CNS Canada — ICE Futures Canada canola contracts drifted lower during the week ended Wednesday, but are still holding up rather well compared to the U.S. soy complex.
“Canola is very sturdy,” said Ken Ball of PI Financial in Winnipeg, noting the Canadian oilseed has gained about $55 per tonne relative to the U.S. markets over the past few weeks.
“It’s a different fundamental situation in canola compared to soybeans,” he said. “In beans we have an absolute tidal wave of supply coming at us, whereas in canola it’s penciling out fairly tight going into the summertime.
“How tight canola gets depends on how much of the canola still out in the fields we manage to get,” he said, estimating there could be 500,000 to 700,000 tonnes out on the field.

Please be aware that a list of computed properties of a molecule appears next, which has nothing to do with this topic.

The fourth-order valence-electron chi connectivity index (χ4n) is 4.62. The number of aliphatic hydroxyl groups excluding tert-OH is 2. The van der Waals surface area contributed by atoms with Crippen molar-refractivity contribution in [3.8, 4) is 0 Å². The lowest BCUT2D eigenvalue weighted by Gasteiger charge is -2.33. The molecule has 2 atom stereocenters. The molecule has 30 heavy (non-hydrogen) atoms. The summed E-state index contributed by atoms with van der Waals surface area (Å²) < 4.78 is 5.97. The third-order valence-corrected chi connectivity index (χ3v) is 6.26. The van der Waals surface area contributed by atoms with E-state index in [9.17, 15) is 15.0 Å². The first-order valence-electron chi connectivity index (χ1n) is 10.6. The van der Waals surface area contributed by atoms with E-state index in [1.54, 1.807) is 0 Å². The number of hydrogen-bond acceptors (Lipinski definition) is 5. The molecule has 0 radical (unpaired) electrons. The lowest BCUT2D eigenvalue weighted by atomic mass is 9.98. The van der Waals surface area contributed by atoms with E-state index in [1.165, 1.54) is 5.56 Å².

“If we get half of it in, it would certainly help a bit, but it’s just impossible to tell,” said Ball, noting farmers will likely try to do some combining while the ground is still frozen.
Strength in canola relative to soybeans has caused crush margins to narrow in. However, Ball noted, processors likely booked everything earlier in the year when margins were still wide.
As a result, he expected end users would remain aggressive buyers, with basis levels likely to improve.
“Barring a massive collapse in soybeans, the downside in canola is probably pretty limited.”
— Phil Franz-Warkentin writes for Commodity News Service Canada, a Winnipeg company specializing in grain and commodity market reporting.